Network Security: Stand & Deliver

It’s time to strengthen network defenses, but which solutions really work? Take your cues from these campus technologists, and take notes.

Network SecurityOctober is national Cyber Security Awareness Month (visit the National Cyber Security Alliance), and for the world of higher education, that means it’s high time to take a look at defense systems and plan for the future.

Clearly, more planning is needed now than ever before. According to the majority of IT market research firms, phishing and identity theft have leapfrogged spam and spyware as top concerns; viruses and e-mail worms are at an all-time high; and other affronts to the network (such as distributed denial of service— DDoS—and zombie, or “botnet,” attacks) are occurring with greater and greater frequency. Even hackers are getting in on the act: A recent USA Today review of 109 computer-related security breaches reported by 76 college campuses since January 2005 found that 70 percent involved hacking of one form or another.

Faced with this multitude of threats, security administrators across higher education are fighting back on four major fronts: the perimeter, inside the network (internal), e-mail, and the administrative level. While perimeter defenses revolve around next-generation firewalls, internal network strategies focus on something called “cooperative enforcement” to make sure endpoints are secure. E-mail security is its own beast altogether, and at the administrative level, security experts are implementing a mix of penetrationtesting and security-event-management tools to identify and repair security problems proactively. These are groundbreaking security strategies that work.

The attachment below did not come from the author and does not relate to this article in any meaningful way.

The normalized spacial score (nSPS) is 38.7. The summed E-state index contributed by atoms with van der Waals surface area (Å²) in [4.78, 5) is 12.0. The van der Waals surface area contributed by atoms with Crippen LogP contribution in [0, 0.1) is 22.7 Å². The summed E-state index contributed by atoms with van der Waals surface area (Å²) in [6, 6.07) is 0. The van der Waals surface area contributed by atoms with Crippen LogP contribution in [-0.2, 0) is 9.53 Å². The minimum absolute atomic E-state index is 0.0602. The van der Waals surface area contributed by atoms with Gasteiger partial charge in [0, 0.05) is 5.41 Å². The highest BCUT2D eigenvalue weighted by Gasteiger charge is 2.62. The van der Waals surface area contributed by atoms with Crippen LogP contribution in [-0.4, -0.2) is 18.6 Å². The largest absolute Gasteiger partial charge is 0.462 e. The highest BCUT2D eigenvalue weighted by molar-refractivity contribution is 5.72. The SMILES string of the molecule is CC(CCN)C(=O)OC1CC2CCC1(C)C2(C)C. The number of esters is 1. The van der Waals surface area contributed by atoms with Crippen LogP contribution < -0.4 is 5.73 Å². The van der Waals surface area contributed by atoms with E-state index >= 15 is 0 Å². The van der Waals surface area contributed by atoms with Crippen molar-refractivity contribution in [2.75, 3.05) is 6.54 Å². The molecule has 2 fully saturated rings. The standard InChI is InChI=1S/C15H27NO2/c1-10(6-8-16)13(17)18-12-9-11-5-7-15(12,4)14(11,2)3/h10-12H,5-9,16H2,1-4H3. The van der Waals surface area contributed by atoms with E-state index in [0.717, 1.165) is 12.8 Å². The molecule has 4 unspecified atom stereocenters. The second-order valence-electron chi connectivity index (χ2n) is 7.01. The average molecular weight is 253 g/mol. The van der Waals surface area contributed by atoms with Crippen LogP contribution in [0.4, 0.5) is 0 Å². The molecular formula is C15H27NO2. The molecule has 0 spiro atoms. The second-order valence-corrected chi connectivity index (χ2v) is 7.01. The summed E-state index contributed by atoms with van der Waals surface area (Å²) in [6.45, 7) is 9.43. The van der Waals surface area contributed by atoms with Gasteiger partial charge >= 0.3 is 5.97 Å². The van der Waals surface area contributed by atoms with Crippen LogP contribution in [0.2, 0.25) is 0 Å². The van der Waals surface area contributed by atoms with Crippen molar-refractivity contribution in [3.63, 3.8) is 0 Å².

Fortifying the Perimeter

Talk about headaches. Security administrators at West Virginia University were reaching for the aspirin just about every day last year, as the campus network was constantly under attack by unwanted and malicious network traffic, including viruses and worms. Timothy Williams, WVU’s director of telecommunications and network operations, remembers that at one point, his IT team incurred a significant drop in staff productivity due to a required focus on cleaning computer systems of these infections. These technologists needed serious help in fighting the threats they faced, but they didn’t want a solution that would compromise network performance.